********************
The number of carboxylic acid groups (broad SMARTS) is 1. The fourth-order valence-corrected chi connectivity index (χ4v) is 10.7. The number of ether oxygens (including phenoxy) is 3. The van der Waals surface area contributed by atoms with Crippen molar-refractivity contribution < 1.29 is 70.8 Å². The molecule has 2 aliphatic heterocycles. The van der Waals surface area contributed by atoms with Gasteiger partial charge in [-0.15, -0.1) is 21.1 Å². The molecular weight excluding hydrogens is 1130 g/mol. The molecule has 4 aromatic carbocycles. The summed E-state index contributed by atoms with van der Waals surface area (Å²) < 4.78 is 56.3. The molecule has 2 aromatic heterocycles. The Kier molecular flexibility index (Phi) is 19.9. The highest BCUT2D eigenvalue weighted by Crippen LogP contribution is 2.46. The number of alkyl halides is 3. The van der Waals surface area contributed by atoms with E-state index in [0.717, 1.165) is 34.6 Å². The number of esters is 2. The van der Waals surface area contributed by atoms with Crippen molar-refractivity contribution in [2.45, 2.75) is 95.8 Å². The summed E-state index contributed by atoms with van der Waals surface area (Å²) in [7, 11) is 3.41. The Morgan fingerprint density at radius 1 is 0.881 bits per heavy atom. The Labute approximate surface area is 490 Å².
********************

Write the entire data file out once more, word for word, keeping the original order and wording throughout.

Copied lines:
The number of carboxylic acid groups (broad SMARTS) is 1. The fourth-order valence-corrected chi connectivity index (χ4v) is 10.7. The number of ether oxygens (including phenoxy) is 3. The van der Waals surface area contributed by atoms with Crippen molar-refractivity contribution < 1.29 is 70.8 Å². The molecule has 2 aliphatic heterocycles. The van der Waals surface area contributed by atoms with Gasteiger partial charge in [-0.15, -0.1) is 21.1 Å². The molecular weight excluding hydrogens is 1130 g/mol. The molecule has 4 aromatic carbocycles. The summed E-state index contributed by atoms with van der Waals surface area (Å²) < 4.78 is 56.3. The molecule has 2 aromatic heterocycles. The Kier molecular flexibility index (Phi) is 19.9. The highest BCUT2D eigenvalue weighted by Crippen LogP contribution is 2.46. The number of alkyl halides is 3. The van der Waals surface area contributed by atoms with E-state index in [0.717, 1.165) is 34.6 Å². The number of esters is 2. The van der Waals surface area contributed by atoms with Crippen molar-refractivity contribution in [2.45, 2.75) is 95.8 Å². The summed E-state index contributed by atoms with van der Waals surface area (Å²) in [7, 11) is 3.41. The Morgan fingerprint density at radius 1 is 0.881 bits per heavy atom. The Labute approximate surface area is 490 Å².